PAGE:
The last day of the conference was the first rainy day of the trip, with the weather almost identical to a cold rainy Newcastle. The day promised to be a good one though, with some interesting talks and discussions followed by a cultural visit and of course the banquet later that evening.
The first session of the day was named ‘Sharing information of Research Institutes’. The first keynote of the day was delivered by the acting head of the European Commission, Joint Research Centre’s (EC-JRC) Disaster Risk Management Unit, who’s keynote presentation was called ‘Science for Policy: From knowledge production to knowledge management’. The presentation was based on the forthcoming publication ‘Science for Disaster Risk Management’ written by the ‘Disaster Risk Knowledge Centre’, which will be released in May at the UNISDR conference in Cancun. The talk was focussed on the ‘science-policy interface’ and advocated for ‘knowledge management’, to allow for knowledge to be collated and understood in detail, so it could be applied to specific policy goals. The 2nd keynote was delivered by a senior advisor to the Sri Lankan ministry of Megapolis and Western Development, it was called ‘Knowledge to Sustainable Practices: International Network for Transdisciplinary Education (INATE) Approach. The INATE approach links post-graduate courses closely with sustainable construction and ‘future city’ development projects. Arguing also that sustainability will only be brought about through sustainable practices. The final keynote was delivered by the director of the International Centre for Water Hazard and Risk Management (ICHARM). The presentation was titled ‘Prescription for the Reduction of the Changing Disaster Risks of Water-Related Disasters. The talk was primarily showcasing the excellent scientific work predicting water hazards in Asia and North Africa, and the ‘quantification of uncertainty’.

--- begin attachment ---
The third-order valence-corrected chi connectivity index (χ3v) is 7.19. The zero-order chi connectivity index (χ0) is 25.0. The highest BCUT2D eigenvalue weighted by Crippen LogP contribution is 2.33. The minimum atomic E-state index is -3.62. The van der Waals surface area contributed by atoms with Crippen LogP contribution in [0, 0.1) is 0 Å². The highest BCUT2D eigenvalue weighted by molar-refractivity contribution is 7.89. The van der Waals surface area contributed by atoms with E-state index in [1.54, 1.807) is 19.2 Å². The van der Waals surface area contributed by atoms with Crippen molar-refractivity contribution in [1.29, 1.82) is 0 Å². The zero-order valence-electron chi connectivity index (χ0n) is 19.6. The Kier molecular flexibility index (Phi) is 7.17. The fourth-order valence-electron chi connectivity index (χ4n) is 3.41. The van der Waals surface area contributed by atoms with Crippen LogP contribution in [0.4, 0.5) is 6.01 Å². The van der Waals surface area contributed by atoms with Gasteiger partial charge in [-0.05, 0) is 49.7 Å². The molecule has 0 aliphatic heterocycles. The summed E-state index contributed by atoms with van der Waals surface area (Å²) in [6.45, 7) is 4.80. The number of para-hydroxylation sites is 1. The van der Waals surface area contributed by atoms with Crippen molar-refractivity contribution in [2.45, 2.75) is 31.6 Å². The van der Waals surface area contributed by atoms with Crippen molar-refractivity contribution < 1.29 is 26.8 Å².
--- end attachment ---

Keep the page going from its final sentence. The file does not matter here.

Immediately after some questions and discussion on the keynotes, the next session, presenting findings from the previous day’s discussions on ‘Evaluating Current Research Status and Identifying Most Important Research Themes’, began. The 3 presentations (in order) were on Governance, DRR for resilience and the ‘Build Back Better’ (BBB) concept. The first session, the one attended by the DDS, highlighted the question of measuring the impact of policy on science and the need for research on the ‘science-policy’ interface itself, having argued that so far that governance focussed DRR activities have established policy frameworks, agencies to monitor and implement these frameworks and researched DRR engagement at a local scale. The 2nd session highlighted the difficulty in the multiplicity of the word ‘resilience’, though it was pointed out by an audience member that this multiplicity may not be such a bad thing given the multiplicity of the causes of disaster. The 3rd session explored the concept of BBB, and argued that the ability to BBB is dependent on the ‘resilience’ of the society ‘pre-disaster’, though highlighted the need for learning in post-disaster scenarios. The overall discussion on the 3 talks lead to the idea being proposed of DRR being ‘a new subject area’, the development of new areas of study within DRR such as the science policy interface and the need for a shift from ‘knowledge production’ to ‘knowledge management’.
After a coffee break, the conference reconvened to work together on forming GADRI’s future endeavours by editing the document on the ‘final outcomes’ of the conference, which was followed by some ‘closing remarks’ to thank all those who helped the conference to be a success.
We the visited the Byodoin temple (a UNESCO world heritage site) and headed back into Kyoto for the banquet, where we saw some geisha perform, ate some amazing Japanese food and drank plenty of sake from wooden boxes (which improves the taste)! After a few drinks with a fellow young researcher from Mexico, we headed back to the hotel to rest after an amazing 3 days at the 3rd GADRI Summit.
We will post a 'trip summary' in the coming days, with more photos which aren't currently ready for uploading because they're on a camera that we can't connect to a computer!)
Peter McGowran and Mark Ashley Parry